CMN 140 Lecture Notes - Lecture 7: Sitcom, Conflict Resolution, Action Stories

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8 Mar 2017
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Lecture 7 - 2/7 - Entertainment Content - Chapter 10
Key Idea: Story formulas help designers of entertainment messages attract audience
attention and condition audiences for repeat exposures
- general entertainment story formulas = guides that help producers and audiences;
“genetic blueprint for a successful movie”
- 30% action, 17% comedy, 13% good vs. evil, 12% love/sex/romance, 10%
special effects, 10% plot, and 8% music
Type
%
Action
30
Comedy
17
Good vs. Evil
13
Love/sex/romance
12
Special effects
10
Plot
10
Music
8
- Creators use formula to create successful product
- Consumers use formula to recognize elements of story
- recognize the good and bad characters and to quickly find where we are in the
story
- we are conditioned to expect certain plot points, certain pacing, certain types of
characters & certain themes
- General Formula: entertainment that follows this formula begins with a
problem/problem for at least one character, followed by heightened conflict, and the
climax where the conflict is resolved (problem conflict resolution)
- stories that follow the formulas usually have the largest audiences, because they are
the easiest to follow
Genres (THREE BASIC SUBGENRES)
1) Drama
1. Tragedy = must have characters that are perceived by the audience as nobel
& good
- bad things happen to these characters because they have a fatal flaw they
cannot get around or b/c fate has conspired against them (Ex: Titanic)
- audiences enjoy tragedies b/c i’s opportunity to compare themselves with the
tragic characters & feel better about their unfortunateness
2. Mystery = must have an element of plot that is missing
- serious crime triggers the story & someone must use the information available
to figure out who committed the crime
- suspense is in solving the puzzle
- audiences are drawn into the story to try to solve the mystery for themselves
3. Action/Horror = driven by good & evil fight in ever deepening conflict
- characters are stereotypes or comic book types
- audiences can distinguish immediately who the hero and villain is; characters
are static and don’t change
- plot relies on fast-paced action that maximizes arousal in the audience
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- primary emotions evoked are fear, suspense & vengeance; violence is a staple
in all action stories (it’s ok to behave violently as long as bad characters are caught in
the end, helping restore a sense of peace and allow law enforcement officers/good guy
vigilantes to break the law & use violence to go against bad guys)
2) Comedy = characterized by minor conflict situations, which flare up and set the action
in motion
- conflict heightened verbally, through deceits or insults; action resolved at end of show
with happy main characters & eliminated problems
- characters are developed through their unusual foibles and quick wit
1. Character comedy/comedy of manners
- Character comedy involves humor, which arises out of character quirks that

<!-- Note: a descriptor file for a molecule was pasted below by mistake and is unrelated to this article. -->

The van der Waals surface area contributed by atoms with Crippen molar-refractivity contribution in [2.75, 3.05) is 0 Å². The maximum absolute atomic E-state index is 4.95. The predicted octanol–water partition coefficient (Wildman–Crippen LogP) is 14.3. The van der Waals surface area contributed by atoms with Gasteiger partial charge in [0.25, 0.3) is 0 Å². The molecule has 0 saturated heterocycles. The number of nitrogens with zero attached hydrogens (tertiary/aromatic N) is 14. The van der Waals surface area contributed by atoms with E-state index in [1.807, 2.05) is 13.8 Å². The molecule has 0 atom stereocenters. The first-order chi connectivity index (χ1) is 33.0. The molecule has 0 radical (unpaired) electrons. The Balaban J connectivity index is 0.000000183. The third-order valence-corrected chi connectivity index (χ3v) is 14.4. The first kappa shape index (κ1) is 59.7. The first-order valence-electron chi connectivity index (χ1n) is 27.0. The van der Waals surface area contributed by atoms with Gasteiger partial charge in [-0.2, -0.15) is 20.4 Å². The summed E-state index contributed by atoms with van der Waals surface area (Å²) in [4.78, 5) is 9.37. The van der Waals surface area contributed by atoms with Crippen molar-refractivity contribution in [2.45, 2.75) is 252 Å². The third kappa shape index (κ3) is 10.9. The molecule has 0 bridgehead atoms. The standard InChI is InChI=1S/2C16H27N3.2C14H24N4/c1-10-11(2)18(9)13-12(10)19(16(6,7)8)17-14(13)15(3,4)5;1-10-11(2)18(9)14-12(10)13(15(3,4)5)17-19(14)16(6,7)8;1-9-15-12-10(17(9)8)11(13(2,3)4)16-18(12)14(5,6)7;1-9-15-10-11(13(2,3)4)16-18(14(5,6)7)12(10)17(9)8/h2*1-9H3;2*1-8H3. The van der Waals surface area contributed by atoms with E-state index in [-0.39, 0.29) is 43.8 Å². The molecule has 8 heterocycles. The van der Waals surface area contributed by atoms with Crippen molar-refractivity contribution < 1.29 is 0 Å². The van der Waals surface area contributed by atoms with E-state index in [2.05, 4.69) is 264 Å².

illuminate the craziness of everyday situations
2. Put-down comedy = involves certain characters that have power over other
characters..
- audiences have no trouble recognizing typical plots & stereotypical characters,
we have no trouble following this
3) Romance = romantic story begins with a person experiencing either loneliness from
a lack of a relationship or a relationship that is bad due to betrayal, jealousy, or fear
- audience members identify with main character & feel her pain and through
hard work & virtue, she experiences heart-rendering setbacks that leads to a climax of
fulfillment of goal, transmitting intense emotions to the audience
Entertainment Formula: Constraints/Challenges
1) Medium-related Challenges:
- Telling an entertaining story presents a different challenge as you move from one
medium to another
1. Newspaper: use words&images to trigger minds/eyes of readers; dependent
on reading ability of audience
2. Song: trigger vivid images & strong emotions from audience’s ears with words
& rhythm of music
3. Commercial television: one of the most challenging media for telling stories
(even though you have few perceptual constraints like able to use audio and visual
unlike newspaper/song)
- There is a significant amount of competition for audiences (easy for viewers to
switch to another channel)
- Producers must keep audiences engaged, so they do not change the channel
during commercial breaks (frequently interrupted by breaks of commercial, so
loses interest, forget story or motivation to stay tuned)
- producers build action to a high point before each commercial break so
that audience will stay tuned; keep action interesting every minute so that ppl
who are flipping through channels will want to stop & watch the show
- TV stories must be simple; so ppl can quickly pick up the story action if they
tune into a story in the middle
4. Entertainment messages on the web (Youtube, Hulu) also have intense
competition
- no constraints of timing though
- million videos are uploaded, huge challenge breaking through the clutter
5. Hollywood films also face challenges as many films fail in the box office
2) Storytelling formula must evolve as public tastes change overtime
- the line of acceptability has changed over time
- producers need to know how far they can push the line of acceptability at any
given time w/out offending ppl & losing audience members (becoming more sensitive)
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